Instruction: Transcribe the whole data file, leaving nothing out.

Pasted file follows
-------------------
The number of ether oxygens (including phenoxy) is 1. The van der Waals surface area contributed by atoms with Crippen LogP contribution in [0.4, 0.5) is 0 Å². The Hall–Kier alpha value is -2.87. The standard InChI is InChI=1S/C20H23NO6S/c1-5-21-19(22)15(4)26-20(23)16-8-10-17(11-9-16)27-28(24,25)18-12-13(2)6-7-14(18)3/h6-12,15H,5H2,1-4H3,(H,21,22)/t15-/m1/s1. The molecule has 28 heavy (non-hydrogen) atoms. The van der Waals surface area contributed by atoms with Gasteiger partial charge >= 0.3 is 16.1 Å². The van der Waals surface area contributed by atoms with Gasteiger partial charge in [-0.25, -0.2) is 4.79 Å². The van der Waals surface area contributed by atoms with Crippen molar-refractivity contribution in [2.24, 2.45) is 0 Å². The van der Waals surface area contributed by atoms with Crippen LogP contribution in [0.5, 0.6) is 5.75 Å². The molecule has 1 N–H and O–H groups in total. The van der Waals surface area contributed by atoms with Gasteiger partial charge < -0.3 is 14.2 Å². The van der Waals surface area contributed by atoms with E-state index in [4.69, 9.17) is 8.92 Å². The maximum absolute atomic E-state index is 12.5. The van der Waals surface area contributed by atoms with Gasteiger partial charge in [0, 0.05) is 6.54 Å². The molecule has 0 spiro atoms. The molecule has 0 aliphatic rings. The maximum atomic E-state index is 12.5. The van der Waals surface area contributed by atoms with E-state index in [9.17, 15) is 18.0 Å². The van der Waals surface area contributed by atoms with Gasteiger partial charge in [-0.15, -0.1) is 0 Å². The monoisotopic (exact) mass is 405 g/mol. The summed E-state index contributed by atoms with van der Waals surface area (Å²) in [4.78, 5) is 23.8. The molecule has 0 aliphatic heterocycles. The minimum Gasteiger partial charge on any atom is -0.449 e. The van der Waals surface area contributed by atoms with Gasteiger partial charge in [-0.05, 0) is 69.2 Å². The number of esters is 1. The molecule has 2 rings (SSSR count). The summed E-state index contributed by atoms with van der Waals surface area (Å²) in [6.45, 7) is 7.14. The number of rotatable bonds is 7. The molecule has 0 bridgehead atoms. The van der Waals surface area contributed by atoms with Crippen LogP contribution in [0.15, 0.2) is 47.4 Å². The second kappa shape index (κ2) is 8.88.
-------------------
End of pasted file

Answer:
The number of ether oxygens (including phenoxy) is 1. The van der Waals surface area contributed by atoms with Crippen LogP contribution in [0.4, 0.5) is 0 Å². The Hall–Kier alpha value is -2.87. The standard InChI is InChI=1S/C20H23NO6S/c1-5-21-19(22)15(4)26-20(23)16-8-10-17(11-9-16)27-28(24,25)18-12-13(2)6-7-14(18)3/h6-12,15H,5H2,1-4H3,(H,21,22)/t15-/m1/s1. The molecule has 28 heavy (non-hydrogen) atoms. The van der Waals surface area contributed by atoms with Gasteiger partial charge >= 0.3 is 16.1 Å². The van der Waals surface area contributed by atoms with Gasteiger partial charge in [-0.25, -0.2) is 4.79 Å². The van der Waals surface area contributed by atoms with Crippen molar-refractivity contribution in [2.24, 2.45) is 0 Å². The van der Waals surface area contributed by atoms with Crippen LogP contribution in [0.5, 0.6) is 5.75 Å². The molecule has 1 N–H and O–H groups in total. The van der Waals surface area contributed by atoms with Gasteiger partial charge < -0.3 is 14.2 Å². The van der Waals surface area contributed by atoms with E-state index in [4.69, 9.17) is 8.92 Å². The maximum absolute atomic E-state index is 12.5. The van der Waals surface area contributed by atoms with Gasteiger partial charge in [0, 0.05) is 6.54 Å². The molecule has 0 spiro atoms. The molecule has 0 aliphatic rings. The maximum atomic E-state index is 12.5. The van der Waals surface area contributed by atoms with E-state index in [9.17, 15) is 18.0 Å². The van der Waals surface area contributed by atoms with Gasteiger partial charge in [-0.15, -0.1) is 0 Å². The monoisotopic (exact) mass is 405 g/mol. The summed E-state index contributed by atoms with van der Waals surface area (Å²) in [4.78, 5) is 23.8. The molecule has 0 aliphatic heterocycles. The minimum Gasteiger partial charge on any atom is -0.449 e. The van der Waals surface area contributed by atoms with Gasteiger partial charge in [-0.05, 0) is 69.2 Å². The number of esters is 1. The molecule has 2 rings (SSSR count). The summed E-state index contributed by atoms with van der Waals surface area (Å²) in [6.45, 7) is 7.14. The number of rotatable bonds is 7. The molecule has 0 bridgehead atoms. The van der Waals surface area contributed by atoms with Crippen LogP contribution in [0.15, 0.2) is 47.4 Å². The second kappa shape index (κ2) is 8.88.